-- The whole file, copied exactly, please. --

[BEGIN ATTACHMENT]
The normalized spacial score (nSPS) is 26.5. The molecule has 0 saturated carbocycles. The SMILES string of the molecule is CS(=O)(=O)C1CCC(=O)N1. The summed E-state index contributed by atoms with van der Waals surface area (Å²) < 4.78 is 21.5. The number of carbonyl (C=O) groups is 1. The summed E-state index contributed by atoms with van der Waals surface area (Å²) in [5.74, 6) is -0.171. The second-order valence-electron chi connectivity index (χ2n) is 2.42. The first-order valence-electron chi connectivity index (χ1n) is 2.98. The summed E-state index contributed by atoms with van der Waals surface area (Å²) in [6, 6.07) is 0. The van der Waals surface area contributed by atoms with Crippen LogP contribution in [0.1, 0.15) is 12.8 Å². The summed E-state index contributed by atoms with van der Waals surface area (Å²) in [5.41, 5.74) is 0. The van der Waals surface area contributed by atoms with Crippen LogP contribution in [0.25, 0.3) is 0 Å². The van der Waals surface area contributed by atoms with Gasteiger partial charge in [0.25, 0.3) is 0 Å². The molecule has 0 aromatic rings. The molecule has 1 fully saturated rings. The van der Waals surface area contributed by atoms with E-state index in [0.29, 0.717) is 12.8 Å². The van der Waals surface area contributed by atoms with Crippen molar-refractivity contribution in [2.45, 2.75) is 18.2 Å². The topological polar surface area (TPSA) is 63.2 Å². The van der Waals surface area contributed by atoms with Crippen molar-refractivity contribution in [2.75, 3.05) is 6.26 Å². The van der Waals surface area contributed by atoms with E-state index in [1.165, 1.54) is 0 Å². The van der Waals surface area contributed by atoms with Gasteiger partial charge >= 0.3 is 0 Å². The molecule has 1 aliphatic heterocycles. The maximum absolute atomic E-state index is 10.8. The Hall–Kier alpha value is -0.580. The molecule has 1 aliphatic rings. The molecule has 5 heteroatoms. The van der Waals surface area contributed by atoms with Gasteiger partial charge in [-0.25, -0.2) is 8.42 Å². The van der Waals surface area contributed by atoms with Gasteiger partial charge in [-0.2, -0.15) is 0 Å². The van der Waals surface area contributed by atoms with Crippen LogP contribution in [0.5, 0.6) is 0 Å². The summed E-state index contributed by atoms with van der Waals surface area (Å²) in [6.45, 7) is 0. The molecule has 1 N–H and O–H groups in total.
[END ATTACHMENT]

The normalized spacial score (nSPS) is 26.5. The molecule has 0 saturated carbocycles. The SMILES string of the molecule is CS(=O)(=O)C1CCC(=O)N1. The summed E-state index contributed by atoms with van der Waals surface area (Å²) < 4.78 is 21.5. The number of carbonyl (C=O) groups is 1. The summed E-state index contributed by atoms with van der Waals surface area (Å²) in [5.74, 6) is -0.171. The second-order valence-electron chi connectivity index (χ2n) is 2.42. The first-order valence-electron chi connectivity index (χ1n) is 2.98. The summed E-state index contributed by atoms with van der Waals surface area (Å²) in [6, 6.07) is 0. The van der Waals surface area contributed by atoms with Crippen LogP contribution in [0.1, 0.15) is 12.8 Å². The summed E-state index contributed by atoms with van der Waals surface area (Å²) in [5.41, 5.74) is 0. The van der Waals surface area contributed by atoms with Crippen LogP contribution in [0.25, 0.3) is 0 Å². The van der Waals surface area contributed by atoms with Gasteiger partial charge in [0.25, 0.3) is 0 Å². The molecule has 0 aromatic rings. The molecule has 1 fully saturated rings. The van der Waals surface area contributed by atoms with E-state index in [0.29, 0.717) is 12.8 Å². The van der Waals surface area contributed by atoms with Crippen molar-refractivity contribution in [2.45, 2.75) is 18.2 Å². The topological polar surface area (TPSA) is 63.2 Å². The van der Waals surface area contributed by atoms with Crippen molar-refractivity contribution in [2.75, 3.05) is 6.26 Å². The van der Waals surface area contributed by atoms with E-state index in [1.165, 1.54) is 0 Å². The van der Waals surface area contributed by atoms with Gasteiger partial charge >= 0.3 is 0 Å². The molecule has 1 aliphatic heterocycles. The maximum absolute atomic E-state index is 10.8. The Hall–Kier alpha value is -0.580. The molecule has 1 aliphatic rings. The molecule has 5 heteroatoms. The van der Waals surface area contributed by atoms with Gasteiger partial charge in [-0.25, -0.2) is 8.42 Å². The van der Waals surface area contributed by atoms with Gasteiger partial charge in [-0.2, -0.15) is 0 Å². The van der Waals surface area contributed by atoms with Crippen LogP contribution in [0.5, 0.6) is 0 Å². The summed E-state index contributed by atoms with van der Waals surface area (Å²) in [6.45, 7) is 0. The molecule has 1 N–H and O–H groups in total.